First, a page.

The United States Supreme Court has declined to review the first case presented to it under the special fee provisions of the Freedom of Information Reform Act of 1986.
On March 19, the Court denied the government's certiorari petition in Department of Defense v. National Security Archive, 58 U.S.L.W. 3596 (U.S. March 19, 1990) (No. 89-1204), which presented an issue of the definition of "news media representative" under the FOIA fee structure established by Congress in 1986. Under the FOIA Reform Act, such definitions are set forth in the regulations of individual agencies in accordance with governmentwide fee guidelines issued by the Office of Management and Budget.
The case arose when the National Security Archive -- a private research institute and library that compiles and sells indexed sets of government documents obtained partly through the FOIA -- unsuccessfully asked the Department of Defense to treat it as an "educational institution" and as a "representative of the news media" under its regulations. Pursuant to the FOIA Reform Act, FOIA requesters in either such category are entitled to request records without being assessed any search fee.
After the district court upheld the Department of Defense's position, the D.C. Circuit Court of Appeals ruled in the National Security Archive's favor on the "news media" issue, National Security Archive v. Department of Defense, 880 F.2d 1381 (D.C. Cir. 1989), reh'g en banc denied, No. 88-5217 (D.C. Cir. Sept. 26, 1989). While it found that the Archive was not an "educational institution" under the FOIA Reform Act, the D.C. Circuit held that the Archive's publication activities qualify it for "news media" status. See FOIA Update, Summer 1989, at 7. Under the D.C. Circuit's decision, the National Security Archive will now be entitled to request records without having to pay search fees under the FOIA in connection with its publication activities.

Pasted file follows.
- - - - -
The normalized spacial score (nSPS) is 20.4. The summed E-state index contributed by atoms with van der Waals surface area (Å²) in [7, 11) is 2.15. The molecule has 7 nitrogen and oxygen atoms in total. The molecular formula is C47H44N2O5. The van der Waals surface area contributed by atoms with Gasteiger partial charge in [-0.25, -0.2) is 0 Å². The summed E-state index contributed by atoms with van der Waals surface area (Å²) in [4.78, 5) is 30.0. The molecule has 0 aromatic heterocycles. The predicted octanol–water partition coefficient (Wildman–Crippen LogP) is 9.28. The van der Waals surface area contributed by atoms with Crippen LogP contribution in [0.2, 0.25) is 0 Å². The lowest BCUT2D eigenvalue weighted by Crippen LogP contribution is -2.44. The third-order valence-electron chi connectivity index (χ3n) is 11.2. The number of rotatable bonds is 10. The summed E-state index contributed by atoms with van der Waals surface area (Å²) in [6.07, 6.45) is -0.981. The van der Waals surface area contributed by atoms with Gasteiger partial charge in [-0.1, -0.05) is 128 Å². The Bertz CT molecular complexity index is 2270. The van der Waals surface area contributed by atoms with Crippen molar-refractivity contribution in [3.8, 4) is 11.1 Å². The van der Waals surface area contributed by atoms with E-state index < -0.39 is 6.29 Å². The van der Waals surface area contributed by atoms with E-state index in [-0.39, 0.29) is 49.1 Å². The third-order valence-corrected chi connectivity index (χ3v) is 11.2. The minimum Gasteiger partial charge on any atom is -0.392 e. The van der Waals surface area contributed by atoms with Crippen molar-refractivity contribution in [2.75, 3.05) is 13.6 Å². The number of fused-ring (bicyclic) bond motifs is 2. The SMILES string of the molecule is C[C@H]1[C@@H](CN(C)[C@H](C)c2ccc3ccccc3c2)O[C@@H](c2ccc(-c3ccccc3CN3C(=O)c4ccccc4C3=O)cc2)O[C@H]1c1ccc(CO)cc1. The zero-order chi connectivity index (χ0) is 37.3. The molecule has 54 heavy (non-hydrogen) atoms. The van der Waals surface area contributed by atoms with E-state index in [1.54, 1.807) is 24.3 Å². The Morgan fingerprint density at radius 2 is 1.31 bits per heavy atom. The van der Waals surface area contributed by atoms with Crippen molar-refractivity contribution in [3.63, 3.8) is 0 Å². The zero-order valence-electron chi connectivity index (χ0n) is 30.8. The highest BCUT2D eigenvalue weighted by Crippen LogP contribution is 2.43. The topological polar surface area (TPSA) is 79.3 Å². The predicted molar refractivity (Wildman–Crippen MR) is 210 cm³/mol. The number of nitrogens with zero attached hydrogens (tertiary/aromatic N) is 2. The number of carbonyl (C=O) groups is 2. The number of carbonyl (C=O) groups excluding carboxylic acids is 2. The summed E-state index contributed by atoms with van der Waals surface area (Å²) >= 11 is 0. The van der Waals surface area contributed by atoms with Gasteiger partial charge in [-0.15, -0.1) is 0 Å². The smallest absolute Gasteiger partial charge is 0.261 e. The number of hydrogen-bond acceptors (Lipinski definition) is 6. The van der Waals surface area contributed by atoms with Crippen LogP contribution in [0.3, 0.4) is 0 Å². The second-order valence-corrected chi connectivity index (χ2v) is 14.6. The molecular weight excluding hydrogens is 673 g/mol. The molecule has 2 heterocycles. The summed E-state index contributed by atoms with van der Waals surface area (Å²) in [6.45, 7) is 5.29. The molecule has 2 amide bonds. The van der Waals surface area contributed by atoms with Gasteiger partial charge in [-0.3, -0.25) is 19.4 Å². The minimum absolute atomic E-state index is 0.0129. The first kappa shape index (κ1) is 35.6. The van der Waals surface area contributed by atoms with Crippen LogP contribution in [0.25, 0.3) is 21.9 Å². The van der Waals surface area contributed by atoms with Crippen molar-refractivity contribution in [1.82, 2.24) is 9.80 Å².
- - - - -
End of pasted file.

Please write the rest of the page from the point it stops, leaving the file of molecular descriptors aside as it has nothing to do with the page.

The Supreme Court generally accepts only a small percentage of cases for certiorari review. Even where the Solicitor General seeks such review, as here, it is denied by the Court approximately 20% of the time. This is the third instance in which the Court, over the years, has not granted the government's petition for review in a FOIA case.
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